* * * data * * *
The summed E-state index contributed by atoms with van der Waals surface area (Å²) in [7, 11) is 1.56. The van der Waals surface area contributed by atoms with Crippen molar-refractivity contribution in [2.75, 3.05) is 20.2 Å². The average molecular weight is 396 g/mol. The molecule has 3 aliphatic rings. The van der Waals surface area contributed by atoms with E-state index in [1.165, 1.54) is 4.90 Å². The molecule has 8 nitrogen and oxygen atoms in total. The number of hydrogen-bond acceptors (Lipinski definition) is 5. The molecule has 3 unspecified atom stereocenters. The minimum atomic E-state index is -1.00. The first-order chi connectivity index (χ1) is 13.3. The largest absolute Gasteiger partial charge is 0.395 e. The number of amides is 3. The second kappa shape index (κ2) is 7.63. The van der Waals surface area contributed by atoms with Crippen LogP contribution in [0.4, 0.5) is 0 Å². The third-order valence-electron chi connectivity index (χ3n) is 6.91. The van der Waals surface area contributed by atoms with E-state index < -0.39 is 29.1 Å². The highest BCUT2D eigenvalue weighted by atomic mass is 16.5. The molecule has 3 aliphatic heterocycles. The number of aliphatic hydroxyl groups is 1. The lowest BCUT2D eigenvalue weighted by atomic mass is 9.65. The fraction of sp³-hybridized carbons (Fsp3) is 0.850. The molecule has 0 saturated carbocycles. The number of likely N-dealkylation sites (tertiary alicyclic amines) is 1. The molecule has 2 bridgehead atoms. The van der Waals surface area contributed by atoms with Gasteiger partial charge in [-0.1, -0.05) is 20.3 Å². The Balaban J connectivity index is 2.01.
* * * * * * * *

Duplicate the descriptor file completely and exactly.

The summed E-state index contributed by atoms with van der Waals surface area (Å²) in [7, 11) is 1.56. The van der Waals surface area contributed by atoms with Crippen molar-refractivity contribution in [2.75, 3.05) is 20.2 Å². The average molecular weight is 396 g/mol. The molecule has 3 aliphatic rings. The van der Waals surface area contributed by atoms with E-state index in [1.165, 1.54) is 4.90 Å². The molecule has 8 nitrogen and oxygen atoms in total. The number of hydrogen-bond acceptors (Lipinski definition) is 5. The molecule has 3 unspecified atom stereocenters. The minimum atomic E-state index is -1.00. The first-order chi connectivity index (χ1) is 13.3. The largest absolute Gasteiger partial charge is 0.395 e. The number of amides is 3. The second kappa shape index (κ2) is 7.63. The van der Waals surface area contributed by atoms with Crippen LogP contribution in [0.4, 0.5) is 0 Å². The third-order valence-electron chi connectivity index (χ3n) is 6.91. The van der Waals surface area contributed by atoms with E-state index < -0.39 is 29.1 Å². The highest BCUT2D eigenvalue weighted by atomic mass is 16.5. The molecule has 3 aliphatic heterocycles. The number of aliphatic hydroxyl groups is 1. The lowest BCUT2D eigenvalue weighted by atomic mass is 9.65. The fraction of sp³-hybridized carbons (Fsp3) is 0.850. The molecule has 0 saturated carbocycles. The number of likely N-dealkylation sites (tertiary alicyclic amines) is 1. The molecule has 2 bridgehead atoms. The van der Waals surface area contributed by atoms with Gasteiger partial charge in [-0.1, -0.05) is 20.3 Å². The Balaban J connectivity index is 2.01.